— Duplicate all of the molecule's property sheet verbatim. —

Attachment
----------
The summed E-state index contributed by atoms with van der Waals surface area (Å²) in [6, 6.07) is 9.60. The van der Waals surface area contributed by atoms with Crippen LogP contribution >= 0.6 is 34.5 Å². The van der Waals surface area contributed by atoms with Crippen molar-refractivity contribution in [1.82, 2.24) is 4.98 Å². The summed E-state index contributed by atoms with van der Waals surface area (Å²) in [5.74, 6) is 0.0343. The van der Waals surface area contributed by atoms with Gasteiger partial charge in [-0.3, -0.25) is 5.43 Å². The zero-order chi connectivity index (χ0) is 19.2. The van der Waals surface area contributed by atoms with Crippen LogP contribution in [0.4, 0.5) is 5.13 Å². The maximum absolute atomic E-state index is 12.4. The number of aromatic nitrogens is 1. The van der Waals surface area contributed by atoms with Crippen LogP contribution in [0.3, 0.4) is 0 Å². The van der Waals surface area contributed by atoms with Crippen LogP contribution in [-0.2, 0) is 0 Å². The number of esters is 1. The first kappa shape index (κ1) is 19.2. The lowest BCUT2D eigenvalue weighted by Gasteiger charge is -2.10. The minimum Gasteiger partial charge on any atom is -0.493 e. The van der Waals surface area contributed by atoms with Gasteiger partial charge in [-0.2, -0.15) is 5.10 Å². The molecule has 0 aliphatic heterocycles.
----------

The summed E-state index contributed by atoms with van der Waals surface area (Å²) in [6, 6.07) is 9.60. The van der Waals surface area contributed by atoms with Crippen LogP contribution >= 0.6 is 34.5 Å². The van der Waals surface area contributed by atoms with Crippen molar-refractivity contribution in [1.82, 2.24) is 4.98 Å². The summed E-state index contributed by atoms with van der Waals surface area (Å²) in [5.74, 6) is 0.0343. The van der Waals surface area contributed by atoms with Gasteiger partial charge in [-0.3, -0.25) is 5.43 Å². The zero-order chi connectivity index (χ0) is 19.2. The van der Waals surface area contributed by atoms with Crippen LogP contribution in [0.4, 0.5) is 5.13 Å². The maximum absolute atomic E-state index is 12.4. The number of aromatic nitrogens is 1. The van der Waals surface area contributed by atoms with Crippen LogP contribution in [0.3, 0.4) is 0 Å². The van der Waals surface area contributed by atoms with Crippen LogP contribution in [-0.2, 0) is 0 Å². The number of esters is 1. The first kappa shape index (κ1) is 19.2. The lowest BCUT2D eigenvalue weighted by Gasteiger charge is -2.10. The minimum Gasteiger partial charge on any atom is -0.493 e. The van der Waals surface area contributed by atoms with Gasteiger partial charge in [-0.2, -0.15) is 5.10 Å². The molecule has 0 aliphatic heterocycles.